GLOBAL POULTRY TRENDS - Chicken Meat Consumption Exceeds Global Average in the Americas03 February 2014
Poultry uptake is forecast to rise faster than pork and beef worldwide in the coming decade, according to industry analyst, Terry Evans in this final part of his examination of trends in the broiler industry in the Americas, where chicken meat consumption is generally well above the global average.
Global meat consumption continues to rise and is projected according to the OECD-FAO’s 2013 Agricultural Outlook to increase by around 1.6 per cent a year from 2013 to 2022, down from 2.3 per cent in the previous decade. However, poultry meat uptake per person will increase faster than that for pork and beef as, based on these forecasts, poultry consumption will rise by some nine per cent between 2013 and 2022, compared with gains of three to four cent for beef and pig meat respectively.
World population growth is slowing being expected to increase by about 1 per cent per year over the period 2012-2022 compared with 1.2 per cent for the years 2001-2010. Between 2000 and 2030 the global human population will likely expand by nearly 2,200 million (Table 1). Asia will be responsible for over half this increase, while Africa will account for 34 per cent. The Americas will make up 12 per cent of the gain, leaving Europe and Oceania to contribute little more than 1 per cent.
|Table 1. Human population of the world's regions (millions)|
There are no direct measurements of poultry meat consumption, the figures being derived from estimates of production adjusted for trade changes, divided by estimates of the human population. Consequently, although the data is frequently expressed in decimal points of a kilogramme, too much attention should not be paid to small differences from year to year. Nevertheless, the data in Table 2/10 gives a guide to consumption trends on a per person basis.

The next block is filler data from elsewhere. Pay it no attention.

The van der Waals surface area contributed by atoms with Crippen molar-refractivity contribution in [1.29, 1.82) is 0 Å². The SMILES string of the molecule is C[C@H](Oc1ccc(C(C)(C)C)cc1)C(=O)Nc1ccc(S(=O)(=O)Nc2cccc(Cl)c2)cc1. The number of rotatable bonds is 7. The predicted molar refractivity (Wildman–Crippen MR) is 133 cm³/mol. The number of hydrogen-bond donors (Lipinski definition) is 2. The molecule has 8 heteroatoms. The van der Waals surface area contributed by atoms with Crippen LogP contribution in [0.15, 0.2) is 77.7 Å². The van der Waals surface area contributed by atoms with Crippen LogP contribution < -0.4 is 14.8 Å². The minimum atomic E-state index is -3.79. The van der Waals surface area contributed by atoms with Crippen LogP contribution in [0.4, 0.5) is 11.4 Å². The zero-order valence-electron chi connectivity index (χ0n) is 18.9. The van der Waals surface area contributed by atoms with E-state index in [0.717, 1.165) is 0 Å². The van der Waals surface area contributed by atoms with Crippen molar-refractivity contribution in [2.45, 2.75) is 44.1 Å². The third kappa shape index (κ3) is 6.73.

|Table 2. Poultry meat consumption in the world's regions (kg/person/year)|
While in 2009 the human populations of Africa and the Americas were broadly similar at 999 million and 925 million respectively, because average poultry meat consumption in the Americas, at almost 36 kg per person compared with just 5.5kg in Africa, the total volume of poultry meat consumed in the Americas, at around 33.2 million tonnes, was six times the 5.5 million tonnes eaten in Africa. However, the potential for expanding consumption per person in the Americas is nowhere near as great as in Africa. Also, with regard to the total quantities eaten, while the population in Africa by 2020 will have increased by 25 per cent when compared with 2010, for the Americas the respective figure is only 10 per cent.
Figure 1 showing the trends in consumption per person, indicates that by 2014 average uptake in the Americas should exceed 40kg compared with a global figure of around 15kg. In broad terms chicken meat uptake is around 88 per cent of the poultry meat figure putting the average for the Americas at around 34kg, as against the global figure at 13kg.
The individual country data on poultry meat uptake throughout the Americas from 2000 to 2009 (Table 3) reveals a healthy level throughout the region with some 23 of the 50 or so countries recording uptakes of more than 30kg per person in 2009, while only a handful recorded an average of less than 20kg.
Along with population increases, economic growths, particularly among developing countries, and a reduction in the cost of chicken and hence relative prices when compared with its competitors, are key factors stimulating demand.